By Matt Coker
By R. Scott Moxley
By Charles Lam
By Nick Schou
By Gustavo Arellano
By Gustavo Arellano
By Steve Lowery
By R. Scott Moxley
And in the midst of all this was Reid. "He was a genius," says Kelley. "He just did what he did, and people would just give him money."
After coming up with his brainstorm, Reid printed up posters and literature proclaiming a Christmas festival in Laguna to celebrate Christ's birthday and "the Dawning of a New Age." He sent the notices to health-food stores around the country and to police stations-the idea being to drum up talk and excitement and even paranoia. Alternative radio stations and underground papers picked up the story; from there, it seeped into the mainstream media and was carried around the country.
Not all of Reid's friends thought he could pull it off. One of these friendly critics was underground folk hero John Gayle, who along with several other Orange Countians had formed the Brotherhood of Love, a commune in Laguna Canyon that eventually became one of Southern California's premier drug-smuggling organizations.
"[Gayle] was, like, this rock & roll folk-hero dope dealer, and he supported artists and bands and everything," Kelley says. "You'd go to a party, and there he'd be with all these beautiful young girls. They were, like, these spiritual, hippie gangsters. Anyway, I can remember Johnny telling me four days before the thing started that it would never happen.
"But Curtis would just smile. That's all he would do-just smile."
We are joined by Kelley's friend John Chaney, an artist who lives in a tiny apartment upstairs. They reminisce about some of the characters who came to town for the Christmas Happening.
"You remember the Skipper?" Chaney asks, moving his long blond-gray hair back with his hand. "That guy who would skip everywhere, and when he came to a pole or a tree, he'd spin around it?"
"Yeah, and Crazy Horse: he was this guy who juggled and ate fire."
"And there was Star, all dressed up like a wizard."
"I remember this one guy who just mysteriously showed up," Kelley says. "He said he was Jesus, and he was living out there in the canyon, sleeping on the ground, but his clothes were always spotless."
For a moment, the memories take them, and they fall silent. There is only the muted rush of traffic from the street and the rustle of a poster on the wall, stirred by the breeze.
"Yeah, it was just a great party," Kelley says finally. He looks across at Chaney, who briefly gives back the glance and then turns away. "A great party," Kelley says. Then the smile slides off his face. "The party that ended it all."
In early December, the Flower Children started drifting into Laguna Beach, hitching or driving or somehow just showing up. The town began slowly filling.
"It was strange," one resident remembers. "We were used to seeing hippies around town, sitting on a bench playing a guitar or just lying there on the beach. But then it seemed like there were more and more. You'd drive downtown, and there'd be some on this corner and that corner. And then the next day, you'd drive downtown, and it would be the same groups, but they had grown. It was like cells dividing."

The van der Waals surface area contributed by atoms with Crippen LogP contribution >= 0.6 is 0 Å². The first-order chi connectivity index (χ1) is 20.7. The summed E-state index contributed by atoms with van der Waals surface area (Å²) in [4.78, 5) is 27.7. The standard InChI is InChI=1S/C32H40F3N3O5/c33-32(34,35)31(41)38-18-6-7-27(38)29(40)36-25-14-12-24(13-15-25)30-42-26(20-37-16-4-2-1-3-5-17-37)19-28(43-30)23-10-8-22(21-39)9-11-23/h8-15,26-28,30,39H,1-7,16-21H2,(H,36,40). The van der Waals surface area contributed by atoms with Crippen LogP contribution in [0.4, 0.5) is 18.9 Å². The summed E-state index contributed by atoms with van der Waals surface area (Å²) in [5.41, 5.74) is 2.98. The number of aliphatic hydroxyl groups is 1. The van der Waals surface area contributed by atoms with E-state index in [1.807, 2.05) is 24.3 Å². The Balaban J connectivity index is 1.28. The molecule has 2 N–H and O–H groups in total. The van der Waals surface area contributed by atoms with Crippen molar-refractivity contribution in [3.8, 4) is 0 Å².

People camped out in the canyon, where there was a lot of open land. Soon even Orange County's local media caught on. On Dec. 23, the Register ran its first story about the Christmas Happening, its paranoia apparent:
"A hippie-sponsored Christmas day 'Come Together'-originally termed by local police as a 'little organized' gathering-may turn out to be a rock music concert attended by as many as 100,000 youths.
"For the past several weeks, local long-haired youths have been organizing the 'Come Together,' which has been well-publicized in underground newspapers across the United States and by word-of-mouth. . . .
"Local police are working on 12-hour shifts and often riding two men to a patrol car. All police in Laguna Beach are on tactical alert for Christmas day, and many city employees are on call.
"Police here have also notified all state law-enforcement agencies of the event, and rumor has it that other local police departments are ready to stand by."
Out in the canyon, work on a large wooden stage was already under way at Sycamore Flats, an undulating field of waist-high grass and brush in a natural bowl of the coastal hills, just north of where the San Joaquin Hills toll road now crosses Laguna Canyon Road. (The land is now owned by the city as a natural area.)
How the festival came to be located there is a bizarre little story in itself. Elizabeth Leeds was 27 at the time, had long lived in Laguna, and was former part owner of a local health-food restaurant called Millabee Treats. She was also friends with Reid and had helped him get out the message about the Christmas Happening. (At one point, she says, she hid the entire press run of 10,000 posters advertising the event because organizers had been told the police planned to seize them.)
"There was so much energy," Leeds remembers. "It was just very high, the highest ever. But it wasn't very organized. Lots of people thought the festival was just somehow going to happen there in the streets of the town. Nobody really planned for it. Curtis thought it was just going to happen all over.